Our diets be damned, whenever December rolls around we brace ourselves for the influx of decadent Christmas foods. Between beloved spicy and sweet treats like gingerbread cookies to the despised fruitcake that's been passed down from generation to generation, it just isn't the holidays without these yuletide edibles. But where do these traditional Christmas treats (well, "treats") come from? How did they become a delicious part of the holidays? We decided to dig into the origins of classic Christmas foods and find out!
There's a legend connected to the candy cane which implies that the sweet treat was used to silence children during Christmas mass. The tale asserts that back in 1670 in Cologne, Germany, a choirmaster at the Cathedral of Cologne decided to get some white sugar sticks in order to pacify kids at church. The crook of the candy cane was allegedly added to remind children of the Shepard who visited baby Jesus.
Now, is there any validity to this story? While it's a lovely little tale, there's not a whole lot of historical evidence that really supports it. In any case, references to candy canes (with their stripes) crop up mostly around the mid-1800s, and the canes were mass-produced in the 20th century with priest Gregory Kellar patenting the candy cane machine.
From the tiny gingerbread people we use to stock stuffings to the ornate gingerbread homes we try (with potentially messy results) to create, the spicy cookie is an important part of Christmas. Now, the former dates back to 16th century Germany; the original houses were made with bold colors and gold leaf. In the 17th century, it was decreed that bakers could only make them during Christmas and Easter, which definitely contributed to its association with the holiday season. Gingerbread houses were likely popularized by the Brothers Grimm's fairytale of Hansel & Gretel during the 1800s.
Gingerbread men, by contrast, are tied to Queen Elizabeth I of England and her desire to impress palace guests. Whenever important visitors stopped by, she made sure to have gingerbread cookies made in their likeness! So the gingerbread cookies eventually came hand-in-hand with the house to become holiday mainstays.
In "We Wish You a Merry Christmas" there's an uproarious cry for figgy pudding, a treat that's decidedly divisive and, if we're all being honest, sort of ominous outside of England.
Yes, figgy pudding is another treat that comes from the United Kingdom. It originally popped up circa the 1500s and by Victorian-era England it clearly was in high demand during the season. It should be noted the figgy pudding is not, like one would think, made of fig. Instead, it's usually a plum or raisin-based pudding, which sounds like a somewhat precarious dessert, if we're being completely honest.
That isn't to be confused with the flaming stump we stare at for two hours while Bing Crosby plays in the background. Also referred to as "bûche de Noël," edible yule logs are made in the image of, well, yule logs. And yule logs (non-edible) have an extensive history that goes back to the Iron Age of Europe, back in the 11th century. It was common to celebrate the end of the winter solstice with a gigantic feast, and ending the night by burning a log covered in ivy, holly, or pinecones. The ashes of the log, were then scattered around, said to ward off evil.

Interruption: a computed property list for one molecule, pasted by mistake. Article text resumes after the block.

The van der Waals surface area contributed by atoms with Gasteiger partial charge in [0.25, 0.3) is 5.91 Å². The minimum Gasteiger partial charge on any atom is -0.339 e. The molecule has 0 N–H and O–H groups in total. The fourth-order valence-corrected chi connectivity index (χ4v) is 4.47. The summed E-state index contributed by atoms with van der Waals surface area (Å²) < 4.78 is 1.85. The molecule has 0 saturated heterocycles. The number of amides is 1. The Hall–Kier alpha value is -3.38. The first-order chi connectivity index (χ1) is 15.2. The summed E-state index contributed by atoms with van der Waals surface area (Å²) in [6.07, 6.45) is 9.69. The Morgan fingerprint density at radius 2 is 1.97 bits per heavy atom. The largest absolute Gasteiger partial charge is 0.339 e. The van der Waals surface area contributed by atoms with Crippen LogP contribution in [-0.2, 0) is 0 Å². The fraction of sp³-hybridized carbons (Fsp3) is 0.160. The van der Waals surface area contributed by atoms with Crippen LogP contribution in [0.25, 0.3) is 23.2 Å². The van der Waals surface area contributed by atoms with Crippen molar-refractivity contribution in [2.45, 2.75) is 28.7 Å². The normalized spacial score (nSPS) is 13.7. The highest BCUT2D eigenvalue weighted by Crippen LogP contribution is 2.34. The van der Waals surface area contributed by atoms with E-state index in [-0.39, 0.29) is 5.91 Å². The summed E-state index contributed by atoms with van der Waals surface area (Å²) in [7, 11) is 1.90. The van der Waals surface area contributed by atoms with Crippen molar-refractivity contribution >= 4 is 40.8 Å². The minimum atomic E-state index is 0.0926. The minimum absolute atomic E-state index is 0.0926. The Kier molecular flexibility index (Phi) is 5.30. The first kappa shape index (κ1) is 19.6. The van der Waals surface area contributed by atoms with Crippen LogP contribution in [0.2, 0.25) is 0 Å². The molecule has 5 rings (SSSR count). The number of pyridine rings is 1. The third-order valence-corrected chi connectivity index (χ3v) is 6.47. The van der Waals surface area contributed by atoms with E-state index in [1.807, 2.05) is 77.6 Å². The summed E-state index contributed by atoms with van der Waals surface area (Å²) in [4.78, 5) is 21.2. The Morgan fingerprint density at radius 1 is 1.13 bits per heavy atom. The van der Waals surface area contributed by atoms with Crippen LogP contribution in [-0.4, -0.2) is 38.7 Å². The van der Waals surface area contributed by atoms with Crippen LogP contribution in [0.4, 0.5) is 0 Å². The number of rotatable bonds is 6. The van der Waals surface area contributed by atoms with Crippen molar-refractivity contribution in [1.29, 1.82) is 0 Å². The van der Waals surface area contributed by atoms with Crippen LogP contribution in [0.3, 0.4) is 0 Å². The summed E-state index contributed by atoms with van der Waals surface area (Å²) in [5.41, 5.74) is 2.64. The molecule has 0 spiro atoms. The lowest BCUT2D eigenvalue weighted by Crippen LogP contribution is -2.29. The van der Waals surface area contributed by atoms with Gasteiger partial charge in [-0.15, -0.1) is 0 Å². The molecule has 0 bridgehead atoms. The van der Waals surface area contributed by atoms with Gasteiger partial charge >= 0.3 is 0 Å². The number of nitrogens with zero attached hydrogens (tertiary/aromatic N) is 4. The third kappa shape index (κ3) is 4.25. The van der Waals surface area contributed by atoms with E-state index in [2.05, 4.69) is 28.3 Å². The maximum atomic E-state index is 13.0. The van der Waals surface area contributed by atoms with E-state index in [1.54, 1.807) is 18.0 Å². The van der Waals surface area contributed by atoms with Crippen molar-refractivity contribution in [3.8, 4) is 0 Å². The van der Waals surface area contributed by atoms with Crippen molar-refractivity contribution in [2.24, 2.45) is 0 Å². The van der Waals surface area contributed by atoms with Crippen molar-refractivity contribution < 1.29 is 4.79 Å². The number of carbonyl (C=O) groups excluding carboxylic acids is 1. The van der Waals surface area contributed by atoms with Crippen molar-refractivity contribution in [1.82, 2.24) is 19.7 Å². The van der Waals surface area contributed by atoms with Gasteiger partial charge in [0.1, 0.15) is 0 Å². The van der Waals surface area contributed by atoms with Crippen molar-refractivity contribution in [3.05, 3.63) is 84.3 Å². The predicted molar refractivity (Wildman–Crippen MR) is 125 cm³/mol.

As for the yule log cake, ingredients for the dessert were available as early as the 16th century; a typical yule log involves a rolled sponge cake with chocolate buttercream (scratched with a fork to look like bark) and powdered sugar to pass off as snow. But the dessert became particularly fashionable in Parisian bakeries during the 1800s. French bakers embellished the concept with their own artistic flair, and the rest is history.
Oh, fruitcake. Commonly dubbed the "Christmas Cake" in many Commonwealth countries, it's become the most frightful festive foods of all time. But why is that?
Well, the truest origins of Christmas fruitcakes are a little fuzzy. However fruitcakes have existed throughout history for centuries. The earliest variation goes back to Roman Times and was made of pomegranate seeds, pine nuts, and barley mash. We don't know what barely mash is, but it's very safe to say we don't want it on our dinner table.
Now, onto why the cake is so loathed (besides the barley thing). There's a common theory that the aggressive mass-production of cheap fruitcakes in mid-century America gave the food a bad rep. Fruitcakes are typically created with brandy or wine, which prevents it from molding and gives it sort of a grotesque longevity. According to The Joy of Cooking a fruitcake can stay "fresh" for 25 years when well-saturated with alcohol. All of that...sounds candidly disgusting, and comes with a low-key concern that your house guest is gifting you an untouched cake that has seen several Christmases.
And yet despite its bad reputation, the fruitcake continues to endure. Consider it bizarre Christmas magic.
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